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View Full Version : Star: A lot to learn for George



focused444
10-13-2010, 07:53 AM
Mike Wells

Indystar.com

http://www.indystar.com/article/20101013/SPORTS04/10130344/1062/SPORTS04/Pacers-George-has-a-lot-to-learn-during-preseason


Indiana Pacers rookie Paul George has had a lot of things thrown at him during his first NBA training camp.

Learning how to move without the ball on offense. Filling the lane on the fast break. Having active hands and knowing how to help on defense.

George, the No. 10 pick in this year's draft, has handled all those challenges so far.

Then there is his shooting.

The former Fresno State standout is 3-of-21 from the field in the preseason, 1-of-7 on 3-pointers.

George will try to improve on those numbers tonight when the Pacers take on the Minnesota Timberwolves at Conseco Fieldhouse.

"Things are going pretty well except my shot," said George, who hit 45 percent from the field in his two college seasons. "I don't normally get off to slow starts like that. I was always good at finding my groove early. It's been a hard time for me."

The Pacers aren't overly concerned.

Coach Jim O'Brien said George is taking shots within the system, but George is having to soak in as much information as he can, affecting his focus while shooting.

"When your mind is occupied with where you're supposed to be prior to getting the ball, how to set your man up for a screen down, it can be a little overwhelming," O'Brien said. "There's so much going on in his mind that it prevents him from playing in a natural flow. When you're not playing with a natural flow, you're not going to shoot the basketball as well as you normally would.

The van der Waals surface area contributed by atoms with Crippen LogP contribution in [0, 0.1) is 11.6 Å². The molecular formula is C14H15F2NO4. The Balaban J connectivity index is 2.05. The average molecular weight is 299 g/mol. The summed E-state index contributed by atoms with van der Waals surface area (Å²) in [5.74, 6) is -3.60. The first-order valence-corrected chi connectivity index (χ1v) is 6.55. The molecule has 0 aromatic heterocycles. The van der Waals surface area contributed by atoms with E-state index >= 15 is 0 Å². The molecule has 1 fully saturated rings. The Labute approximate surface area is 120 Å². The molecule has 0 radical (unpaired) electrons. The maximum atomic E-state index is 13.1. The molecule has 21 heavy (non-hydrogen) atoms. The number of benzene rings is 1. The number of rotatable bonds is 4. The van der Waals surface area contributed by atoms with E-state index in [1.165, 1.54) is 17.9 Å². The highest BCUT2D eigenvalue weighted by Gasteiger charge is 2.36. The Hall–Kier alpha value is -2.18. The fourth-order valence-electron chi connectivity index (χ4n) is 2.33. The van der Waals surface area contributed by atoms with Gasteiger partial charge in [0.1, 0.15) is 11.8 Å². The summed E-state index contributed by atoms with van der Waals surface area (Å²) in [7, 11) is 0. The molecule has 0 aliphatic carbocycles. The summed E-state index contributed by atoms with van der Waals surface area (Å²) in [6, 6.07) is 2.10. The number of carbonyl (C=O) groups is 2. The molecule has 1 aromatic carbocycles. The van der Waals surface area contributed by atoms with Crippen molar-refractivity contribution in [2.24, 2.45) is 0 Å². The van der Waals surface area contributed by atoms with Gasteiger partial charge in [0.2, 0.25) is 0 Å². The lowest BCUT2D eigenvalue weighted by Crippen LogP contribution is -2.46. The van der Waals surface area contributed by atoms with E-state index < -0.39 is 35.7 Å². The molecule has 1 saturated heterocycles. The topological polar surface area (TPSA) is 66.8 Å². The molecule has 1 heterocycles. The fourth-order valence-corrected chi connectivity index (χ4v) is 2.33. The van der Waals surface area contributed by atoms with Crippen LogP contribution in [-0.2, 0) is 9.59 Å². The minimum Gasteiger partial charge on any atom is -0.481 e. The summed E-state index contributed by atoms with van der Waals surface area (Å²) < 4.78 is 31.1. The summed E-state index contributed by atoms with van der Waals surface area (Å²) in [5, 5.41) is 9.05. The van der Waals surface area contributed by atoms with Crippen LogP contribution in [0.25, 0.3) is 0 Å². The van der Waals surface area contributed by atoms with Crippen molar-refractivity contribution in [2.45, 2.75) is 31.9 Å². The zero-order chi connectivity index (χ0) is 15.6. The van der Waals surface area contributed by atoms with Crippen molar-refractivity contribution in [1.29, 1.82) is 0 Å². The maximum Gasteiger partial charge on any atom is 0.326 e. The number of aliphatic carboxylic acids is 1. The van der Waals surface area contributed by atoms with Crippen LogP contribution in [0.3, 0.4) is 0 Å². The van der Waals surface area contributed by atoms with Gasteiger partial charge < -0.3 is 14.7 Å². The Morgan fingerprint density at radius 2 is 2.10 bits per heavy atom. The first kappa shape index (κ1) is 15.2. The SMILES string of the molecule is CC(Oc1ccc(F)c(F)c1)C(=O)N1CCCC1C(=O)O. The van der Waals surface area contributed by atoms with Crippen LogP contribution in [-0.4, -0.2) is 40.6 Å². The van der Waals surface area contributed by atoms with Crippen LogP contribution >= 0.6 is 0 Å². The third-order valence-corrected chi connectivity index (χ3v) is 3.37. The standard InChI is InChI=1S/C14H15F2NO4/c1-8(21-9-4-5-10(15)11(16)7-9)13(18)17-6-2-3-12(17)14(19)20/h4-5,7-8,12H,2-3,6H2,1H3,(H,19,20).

"There's no way to shortcut things for rookies when it comes to processing things offensively and defensively. Their mind is elsewhere when they're shooting the ball."

George has not disappointed in other facets of his game.

He's active defensively, often making it difficult for the offensive player to get a clean look to pass the ball into the post. George also has good defensive instincts. He aggressively gets into the passing lane to try for a steal or to deny his man the ball.

The coaches appreciate having to offer instructions just once.

"There are so many things you can do in college that don't work in the NBA," George said. "I'm just trying to adjust to that, as well as adjust to the different coaching schemes and getting ready to go up against the best players every night."

O'Brien said he thinks George would play in a potential 10-player rotation this season.

"He's got a chance to be really special," Pacers swingman Mike Dunleavy said. "I've been around a lot of draft picks between the 8-13 range in my career. He has the tools and skill set to get it done. It's a matter of how quick he can pick up on things and get used to playing at this level. He's got it all."

Dunleavy, who will be pushed by George for playing time on the wing, has taken a big-brother role with the rookie. Dunleavy is adept at explaining how to get open shots in O'Brien's offensive system.